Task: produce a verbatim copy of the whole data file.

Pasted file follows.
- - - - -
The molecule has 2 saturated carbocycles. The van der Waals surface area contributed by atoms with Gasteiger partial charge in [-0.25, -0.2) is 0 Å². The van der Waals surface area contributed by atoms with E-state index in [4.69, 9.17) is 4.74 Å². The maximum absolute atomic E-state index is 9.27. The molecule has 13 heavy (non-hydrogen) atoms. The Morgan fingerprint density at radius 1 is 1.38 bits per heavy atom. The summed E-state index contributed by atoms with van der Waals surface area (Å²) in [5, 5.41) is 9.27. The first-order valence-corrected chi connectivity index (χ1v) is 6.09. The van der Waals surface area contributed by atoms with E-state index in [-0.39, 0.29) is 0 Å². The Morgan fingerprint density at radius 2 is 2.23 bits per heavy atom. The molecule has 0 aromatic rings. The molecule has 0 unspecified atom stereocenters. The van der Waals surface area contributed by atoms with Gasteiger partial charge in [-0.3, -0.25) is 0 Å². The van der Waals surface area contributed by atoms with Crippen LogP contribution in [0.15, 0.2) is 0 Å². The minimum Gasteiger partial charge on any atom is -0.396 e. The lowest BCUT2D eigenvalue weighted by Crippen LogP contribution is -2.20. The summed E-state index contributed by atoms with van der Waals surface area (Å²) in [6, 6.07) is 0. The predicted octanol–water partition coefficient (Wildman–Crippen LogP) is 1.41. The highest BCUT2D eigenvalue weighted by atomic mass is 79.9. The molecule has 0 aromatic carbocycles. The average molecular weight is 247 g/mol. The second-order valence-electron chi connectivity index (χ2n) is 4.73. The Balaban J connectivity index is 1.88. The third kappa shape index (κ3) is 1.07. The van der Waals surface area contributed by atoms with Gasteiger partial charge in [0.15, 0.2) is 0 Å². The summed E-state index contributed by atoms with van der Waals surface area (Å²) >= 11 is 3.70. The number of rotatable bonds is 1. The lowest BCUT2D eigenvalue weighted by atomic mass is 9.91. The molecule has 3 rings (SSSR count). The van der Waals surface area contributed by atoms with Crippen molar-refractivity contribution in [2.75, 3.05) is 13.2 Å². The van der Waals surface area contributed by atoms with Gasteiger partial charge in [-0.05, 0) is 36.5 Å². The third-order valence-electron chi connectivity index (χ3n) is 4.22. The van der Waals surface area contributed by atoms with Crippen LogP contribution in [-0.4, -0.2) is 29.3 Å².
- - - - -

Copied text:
The molecule has 2 saturated carbocycles. The van der Waals surface area contributed by atoms with Gasteiger partial charge in [-0.25, -0.2) is 0 Å². The van der Waals surface area contributed by atoms with E-state index in [4.69, 9.17) is 4.74 Å². The maximum absolute atomic E-state index is 9.27. The molecule has 13 heavy (non-hydrogen) atoms. The Morgan fingerprint density at radius 1 is 1.38 bits per heavy atom. The summed E-state index contributed by atoms with van der Waals surface area (Å²) in [5, 5.41) is 9.27. The first-order valence-corrected chi connectivity index (χ1v) is 6.09. The van der Waals surface area contributed by atoms with E-state index in [-0.39, 0.29) is 0 Å². The Morgan fingerprint density at radius 2 is 2.23 bits per heavy atom. The molecule has 0 aromatic rings. The molecule has 0 unspecified atom stereocenters. The van der Waals surface area contributed by atoms with Gasteiger partial charge in [-0.3, -0.25) is 0 Å². The van der Waals surface area contributed by atoms with Crippen LogP contribution in [0.15, 0.2) is 0 Å². The minimum Gasteiger partial charge on any atom is -0.396 e. The lowest BCUT2D eigenvalue weighted by Crippen LogP contribution is -2.20. The summed E-state index contributed by atoms with van der Waals surface area (Å²) in [6, 6.07) is 0. The predicted octanol–water partition coefficient (Wildman–Crippen LogP) is 1.41. The highest BCUT2D eigenvalue weighted by atomic mass is 79.9. The molecule has 0 aromatic carbocycles. The average molecular weight is 247 g/mol. The second-order valence-electron chi connectivity index (χ2n) is 4.73. The Balaban J connectivity index is 1.88. The third kappa shape index (κ3) is 1.07. The van der Waals surface area contributed by atoms with Gasteiger partial charge in [0.15, 0.2) is 0 Å². The summed E-state index contributed by atoms with van der Waals surface area (Å²) >= 11 is 3.70. The number of rotatable bonds is 1. The lowest BCUT2D eigenvalue weighted by atomic mass is 9.91. The molecule has 3 rings (SSSR count). The van der Waals surface area contributed by atoms with Crippen molar-refractivity contribution in [2.75, 3.05) is 13.2 Å². The van der Waals surface area contributed by atoms with Gasteiger partial charge in [-0.05, 0) is 36.5 Å². The third-order valence-electron chi connectivity index (χ3n) is 4.22. The van der Waals surface area contributed by atoms with Crippen LogP contribution in [-0.4, -0.2) is 29.3 Å².